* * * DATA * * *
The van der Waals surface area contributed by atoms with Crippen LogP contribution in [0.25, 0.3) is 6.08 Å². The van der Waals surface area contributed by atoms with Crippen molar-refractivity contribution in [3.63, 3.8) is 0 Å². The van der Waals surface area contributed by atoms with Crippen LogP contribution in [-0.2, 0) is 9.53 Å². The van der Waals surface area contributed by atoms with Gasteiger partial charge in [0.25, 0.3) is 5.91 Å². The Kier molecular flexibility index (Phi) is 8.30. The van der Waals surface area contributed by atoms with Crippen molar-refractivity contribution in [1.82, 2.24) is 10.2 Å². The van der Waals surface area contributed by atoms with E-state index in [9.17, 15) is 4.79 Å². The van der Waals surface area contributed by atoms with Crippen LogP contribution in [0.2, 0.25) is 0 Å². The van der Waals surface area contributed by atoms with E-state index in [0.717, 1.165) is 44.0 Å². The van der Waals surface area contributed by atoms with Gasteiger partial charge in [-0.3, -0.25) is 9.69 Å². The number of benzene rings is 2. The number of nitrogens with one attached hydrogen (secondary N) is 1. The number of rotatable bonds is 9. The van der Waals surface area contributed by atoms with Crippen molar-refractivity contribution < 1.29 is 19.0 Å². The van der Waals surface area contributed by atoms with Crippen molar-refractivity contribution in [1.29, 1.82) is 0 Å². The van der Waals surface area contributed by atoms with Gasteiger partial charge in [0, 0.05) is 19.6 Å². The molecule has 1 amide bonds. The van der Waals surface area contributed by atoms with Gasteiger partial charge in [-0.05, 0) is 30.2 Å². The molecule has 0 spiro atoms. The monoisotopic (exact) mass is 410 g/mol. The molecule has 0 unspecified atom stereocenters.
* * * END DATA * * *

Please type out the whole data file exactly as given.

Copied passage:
The van der Waals surface area contributed by atoms with Crippen LogP contribution in [0.25, 0.3) is 6.08 Å². The van der Waals surface area contributed by atoms with Crippen molar-refractivity contribution in [3.63, 3.8) is 0 Å². The van der Waals surface area contributed by atoms with Crippen LogP contribution in [-0.2, 0) is 9.53 Å². The van der Waals surface area contributed by atoms with Gasteiger partial charge in [0.25, 0.3) is 5.91 Å². The Kier molecular flexibility index (Phi) is 8.30. The van der Waals surface area contributed by atoms with Crippen molar-refractivity contribution in [1.82, 2.24) is 10.2 Å². The van der Waals surface area contributed by atoms with E-state index in [9.17, 15) is 4.79 Å². The van der Waals surface area contributed by atoms with Crippen LogP contribution in [0.2, 0.25) is 0 Å². The van der Waals surface area contributed by atoms with E-state index in [0.717, 1.165) is 44.0 Å². The van der Waals surface area contributed by atoms with Gasteiger partial charge in [-0.3, -0.25) is 9.69 Å². The number of benzene rings is 2. The number of nitrogens with one attached hydrogen (secondary N) is 1. The number of rotatable bonds is 9. The van der Waals surface area contributed by atoms with Crippen molar-refractivity contribution < 1.29 is 19.0 Å². The van der Waals surface area contributed by atoms with Crippen molar-refractivity contribution in [1.29, 1.82) is 0 Å². The van der Waals surface area contributed by atoms with Gasteiger partial charge in [0, 0.05) is 19.6 Å². The molecule has 1 amide bonds. The van der Waals surface area contributed by atoms with Gasteiger partial charge in [-0.05, 0) is 30.2 Å². The molecule has 0 spiro atoms. The monoisotopic (exact) mass is 410 g/mol. The molecule has 0 unspecified atom stereocenters.